[Cialug] Computer show?

Stuart Thiessen sthiessen at passitonservices.org
Wed Jun 8 01:01:08 CDT 2005

It may even be worth to take a slower step for those who haven't even 
experimented with open source software and show them OpenOffice and 
other software available for Windows even.  Once they are comfortable 
with those tools, it isn't nearly as hard to move from Windows to 
Linux, BSD, or even Mac OS X depending on the user.

I have a Mac OS X laptop and  a SUSE Linux fileserver that I use 
predominantly. I have an old Windows 98 desktop that I keep around for 
those Windows apps that I use from time to time that do not have any 
equivalent in Linux or Mac environments ... yet.

I have managed to get people to consider OpenOffice much easier than 
Linux, but once they have an office app and meet some of the other 
everyday open source tools that do work well, then moving to Linux is a 
less "scary" step.  Might tie in with the "tweak fest"


Stuart Thiessen

On Jun 8, 2005, at 0:52, D. Joe Anderson wrote:

> On Mon, Jun 06, 2005 at 01:10:28PM -0500, David Champion wrote:
>> FYI... we *have* done successful Installfests in the pasts, so it's 
>> not
>> like we (collectively) have no idea how to do this. The most recent
>> event was a flop, mostly due to a lack of planning & promotion.
> You know, I wonder if maybe Installfests anymore aren't a little
> too . . . turn of the century?  What with better installers,
> pre-loaded system availability from vendors, commercial distros,
> live CDs, better hardware detection, etc. a lot of the basic
> gruntwork of the basic getting-started install has fallen off.
>> One area I would like to see is a "Tweakfest" where we can have people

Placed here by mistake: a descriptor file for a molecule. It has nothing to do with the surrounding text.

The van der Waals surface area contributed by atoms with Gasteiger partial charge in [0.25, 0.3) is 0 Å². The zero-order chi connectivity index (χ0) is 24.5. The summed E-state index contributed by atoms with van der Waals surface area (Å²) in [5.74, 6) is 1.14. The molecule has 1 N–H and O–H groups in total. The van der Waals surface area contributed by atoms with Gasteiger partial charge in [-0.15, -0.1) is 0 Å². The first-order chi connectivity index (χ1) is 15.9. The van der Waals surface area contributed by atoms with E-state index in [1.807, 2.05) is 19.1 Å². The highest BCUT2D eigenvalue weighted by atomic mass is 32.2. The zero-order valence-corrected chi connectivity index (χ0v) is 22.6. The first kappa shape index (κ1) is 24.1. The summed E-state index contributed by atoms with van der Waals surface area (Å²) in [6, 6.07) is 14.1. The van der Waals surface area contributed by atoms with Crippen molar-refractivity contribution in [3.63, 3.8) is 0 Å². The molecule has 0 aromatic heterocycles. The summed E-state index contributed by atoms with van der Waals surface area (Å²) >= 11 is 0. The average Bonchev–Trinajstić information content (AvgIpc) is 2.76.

>> bring in their existing Linux system and have us help them with issues
>> they may be having, getting them updated and such. I think there are a
>> lot of casual Linux users out there who are past the stage of needing
>> help with installation, but aren't fully comfortable with some 
>> advanced
>> configuration.
> Aha.  I think this is a ripe area.  This and maybe the "demo
> day" targets: People who have either never heard of this stuff,
> or who have no idea what it means, or what it looks like
> running, or why anyone would possibly want to use it.  Having
> stuff from The Open CD running as a demo might provide a bridge
> for bringing some of these folks over.  At the very least, it
> helps cultivate the ground, so to speak: Even if these people
> themselves don't switch, it can drain some of the strangeness of
> the unfamiliar.  So when a friend or family member of theirs
> gives it a try, they can be more accepting/understanding or
> perhaps even more supportive.
> I swear, it was the weirdest thing:  This girl working at Sam's
> Club I saw the other day had a little notebook with Tux on it.
> Just because she thought he was cute, I guess.  Downloaded it,
> printed it off, pasted it onto the notebook.   Knew that he was
> associated with something she initally pronounced link "links".
> Had to just smile and nod, mostly, and suppress the urge to go
> off about how "links" is an ncurses web browser, or did she mean
> "lynx" the other, older ncurses web browser, or yadda yadda
> yadda.  :-)
> -- 
> D. Joe Anderson         http://www.etrumeus.com/~deejoe
> "DRM [...] is to copyright law as a machine gun on
> a motion detector is to real estate law"  -- Don Marti
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